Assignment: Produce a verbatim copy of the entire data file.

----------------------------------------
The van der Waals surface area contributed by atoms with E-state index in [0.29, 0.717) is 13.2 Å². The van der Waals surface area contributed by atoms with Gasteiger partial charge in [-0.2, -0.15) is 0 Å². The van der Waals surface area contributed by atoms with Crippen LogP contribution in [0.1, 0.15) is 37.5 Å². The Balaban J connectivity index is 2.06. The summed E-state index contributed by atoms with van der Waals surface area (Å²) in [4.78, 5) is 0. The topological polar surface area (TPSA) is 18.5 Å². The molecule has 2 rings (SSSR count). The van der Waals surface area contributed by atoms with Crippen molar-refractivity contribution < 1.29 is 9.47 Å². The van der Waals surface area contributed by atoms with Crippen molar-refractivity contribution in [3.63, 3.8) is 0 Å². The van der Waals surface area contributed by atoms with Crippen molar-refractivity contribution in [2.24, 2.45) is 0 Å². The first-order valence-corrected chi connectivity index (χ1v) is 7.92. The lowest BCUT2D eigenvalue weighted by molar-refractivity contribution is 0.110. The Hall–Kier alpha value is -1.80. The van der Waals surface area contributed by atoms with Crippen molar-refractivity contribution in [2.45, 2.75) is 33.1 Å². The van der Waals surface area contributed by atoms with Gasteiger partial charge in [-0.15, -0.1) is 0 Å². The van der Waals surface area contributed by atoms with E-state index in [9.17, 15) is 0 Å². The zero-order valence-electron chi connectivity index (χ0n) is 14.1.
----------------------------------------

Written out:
The van der Waals surface area contributed by atoms with E-state index in [0.29, 0.717) is 13.2 Å². The van der Waals surface area contributed by atoms with Gasteiger partial charge in [-0.2, -0.15) is 0 Å². The van der Waals surface area contributed by atoms with Crippen LogP contribution in [0.1, 0.15) is 37.5 Å². The Balaban J connectivity index is 2.06. The summed E-state index contributed by atoms with van der Waals surface area (Å²) in [4.78, 5) is 0. The topological polar surface area (TPSA) is 18.5 Å². The molecule has 2 rings (SSSR count). The van der Waals surface area contributed by atoms with Crippen molar-refractivity contribution < 1.29 is 9.47 Å². The van der Waals surface area contributed by atoms with Crippen molar-refractivity contribution in [3.63, 3.8) is 0 Å². The van der Waals surface area contributed by atoms with Crippen molar-refractivity contribution in [2.24, 2.45) is 0 Å². The first-order valence-corrected chi connectivity index (χ1v) is 7.92. The lowest BCUT2D eigenvalue weighted by molar-refractivity contribution is 0.110. The Hall–Kier alpha value is -1.80. The van der Waals surface area contributed by atoms with Crippen molar-refractivity contribution in [2.45, 2.75) is 33.1 Å². The van der Waals surface area contributed by atoms with Gasteiger partial charge in [-0.15, -0.1) is 0 Å². The van der Waals surface area contributed by atoms with E-state index in [9.17, 15) is 0 Å². The zero-order valence-electron chi connectivity index (χ0n) is 14.1.